Military gaskets provide sealing and insulation in some of the world’s most demanding environments. Marine applications include amphibious landing craft, battleships and submarines, and radar and sonar systems. Aerospace applications include aircraft, unmanned systems, satellites, and radar. Military gaskets for land systems are also used in armored vehicles, tanks, tankers, trucks, and onboard electronics.
For design engineers, specifying the right rubber gaskets for military projects can be a complex task. Many defense contractors are familiar with acronyms like MRAP, but has your design team heard of MTAP? This four-letter acronym from Elasto Proxy explains how engineers need to consider media, temperature, application, and pressure during gasket design and compound selection.
The M in MTAP stands for Media. This includes fuels, chemicals, and any cleaning-type solutions that may be applied to a rubber product. For example, the rubber gasket on a tanker truck’s fuel door must provide gasoline or diesel fuel resistance, depending on the type of engine. For that matter, the window gaskets in armored personnel carriers must resist chemical warfare agents (CWA) and support decontamination procedures that remove or neutralize these hazardous substances.
The T in MTAP stands for Temperature, another factor that may limit which materials you can use. If you’re designing a door seal for an armored vehicle, will the seal need to withstand desert heat and arctic cold? What are the maximum, minimum, and typical temperatures? For custom-fabricated components such as cab and engine bay insulation, continuous operating temperature is a key technical specification.
The A in MTAP stand for Application, another term to consider carefully. If you’re designing rubber gaskets for the doors and windows on military vehicles, do you need to account for specific flange types, flange materials, or metal fasteners? If the application is bolt-grade, what do the drawings show about the bolt pattern? EMI gaskets are different than door seals, of course, and can use shielding silicones. Do you need to meet the MIL-DTL-83528 specification for elastomeric shielding gaskets?
Finally, the P in MTAP stands for Pressure. Depending on where the military gasket will be used, there may be several specifications to consider. If the gasket is designed for use with a metal tank, what is the system or internal pressure? If the rubber gasket is for a pump, what’s the operating pressure? Maximum pressure is also important to specify in order to avoid seal failure.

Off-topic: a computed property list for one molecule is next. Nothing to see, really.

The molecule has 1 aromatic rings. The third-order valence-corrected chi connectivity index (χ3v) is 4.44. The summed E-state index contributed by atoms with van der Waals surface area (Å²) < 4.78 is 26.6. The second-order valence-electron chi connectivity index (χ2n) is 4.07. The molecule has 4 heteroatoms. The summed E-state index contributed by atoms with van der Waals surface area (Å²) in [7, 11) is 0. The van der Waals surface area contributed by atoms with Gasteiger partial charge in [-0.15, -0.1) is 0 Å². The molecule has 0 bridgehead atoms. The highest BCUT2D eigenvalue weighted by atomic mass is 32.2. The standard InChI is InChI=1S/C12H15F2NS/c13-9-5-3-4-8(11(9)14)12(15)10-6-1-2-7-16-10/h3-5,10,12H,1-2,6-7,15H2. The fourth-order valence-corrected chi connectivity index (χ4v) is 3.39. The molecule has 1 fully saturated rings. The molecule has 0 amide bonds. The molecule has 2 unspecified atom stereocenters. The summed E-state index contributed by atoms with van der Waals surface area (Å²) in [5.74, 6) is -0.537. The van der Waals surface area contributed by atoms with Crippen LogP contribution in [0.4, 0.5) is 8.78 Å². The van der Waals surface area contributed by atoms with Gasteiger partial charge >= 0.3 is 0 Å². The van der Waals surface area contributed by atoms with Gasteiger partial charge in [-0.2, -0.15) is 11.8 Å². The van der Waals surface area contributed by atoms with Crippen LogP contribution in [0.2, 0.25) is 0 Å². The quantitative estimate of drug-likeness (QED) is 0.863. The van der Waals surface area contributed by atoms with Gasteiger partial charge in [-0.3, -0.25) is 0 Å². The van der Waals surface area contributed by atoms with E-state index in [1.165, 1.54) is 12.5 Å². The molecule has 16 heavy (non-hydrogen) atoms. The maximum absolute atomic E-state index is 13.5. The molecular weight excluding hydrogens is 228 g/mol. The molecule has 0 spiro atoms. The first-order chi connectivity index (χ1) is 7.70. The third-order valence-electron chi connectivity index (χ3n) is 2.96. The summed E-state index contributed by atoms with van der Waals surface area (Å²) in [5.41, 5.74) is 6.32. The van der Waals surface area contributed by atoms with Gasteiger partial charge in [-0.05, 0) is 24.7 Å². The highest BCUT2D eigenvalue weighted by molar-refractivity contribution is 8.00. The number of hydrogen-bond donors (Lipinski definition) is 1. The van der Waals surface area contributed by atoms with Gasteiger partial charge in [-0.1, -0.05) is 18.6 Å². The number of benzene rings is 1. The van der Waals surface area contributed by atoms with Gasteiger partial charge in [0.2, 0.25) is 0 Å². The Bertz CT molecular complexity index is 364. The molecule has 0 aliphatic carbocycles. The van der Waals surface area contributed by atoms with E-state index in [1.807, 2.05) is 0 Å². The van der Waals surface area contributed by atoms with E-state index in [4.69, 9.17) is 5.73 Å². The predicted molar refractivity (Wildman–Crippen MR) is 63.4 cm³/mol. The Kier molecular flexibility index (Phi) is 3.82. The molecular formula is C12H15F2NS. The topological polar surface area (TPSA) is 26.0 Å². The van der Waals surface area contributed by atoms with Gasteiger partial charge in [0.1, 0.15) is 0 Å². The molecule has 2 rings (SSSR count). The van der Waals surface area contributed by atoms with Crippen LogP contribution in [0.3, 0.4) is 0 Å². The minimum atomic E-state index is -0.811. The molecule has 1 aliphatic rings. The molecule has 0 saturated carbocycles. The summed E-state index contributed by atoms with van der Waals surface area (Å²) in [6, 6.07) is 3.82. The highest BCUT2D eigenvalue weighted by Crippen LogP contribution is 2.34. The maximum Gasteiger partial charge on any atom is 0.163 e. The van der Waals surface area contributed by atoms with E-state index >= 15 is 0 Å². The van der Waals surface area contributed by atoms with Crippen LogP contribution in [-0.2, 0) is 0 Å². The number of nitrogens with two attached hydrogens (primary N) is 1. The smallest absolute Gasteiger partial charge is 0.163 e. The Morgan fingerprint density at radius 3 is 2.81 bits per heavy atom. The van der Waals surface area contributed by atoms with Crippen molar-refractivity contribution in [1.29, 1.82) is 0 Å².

Military Gaskets from Elasto Proxy
Designers of military gaskets need a complete understanding of media, temperature, application, and pressure (MTAP). Elasto Proxy is ready to assist you, and can custom-fabricate the seals, gaskets, and insulation that you need to support the mission. We also offer design assistance and can help with material selection. So whether you need one-off spares, quick-turn prototypes, or low-to-medium volume quantities, Elasto Proxy is ready for any sealing challenge.
For over 25 years, Elasto Proxy has worked hard to earn the trust of the North American defense community. Our first customer, Atlantic Defense Industries, was a military contractor that built the boom hoist on a ten-ton truck. Since then, we’ve supplied the defense industry with custom-fabricated components such as spliced and molded window gaskets, acoustic and thermal insulation, and vibration mounts. Elasto Proxy custom-fabricates EMI gaskets for military electronics, too.
By working closely with our defense industry partners, Elasto Proxy has created sealing and insulation solutions that can withstand extreme conditions. In the process, we’ve invented an acronym (MTAP) that describes what design engineers need to know during compound selection and custom fabrication. What sealing and insulation solutions can we create for you? To learn more, please contact us.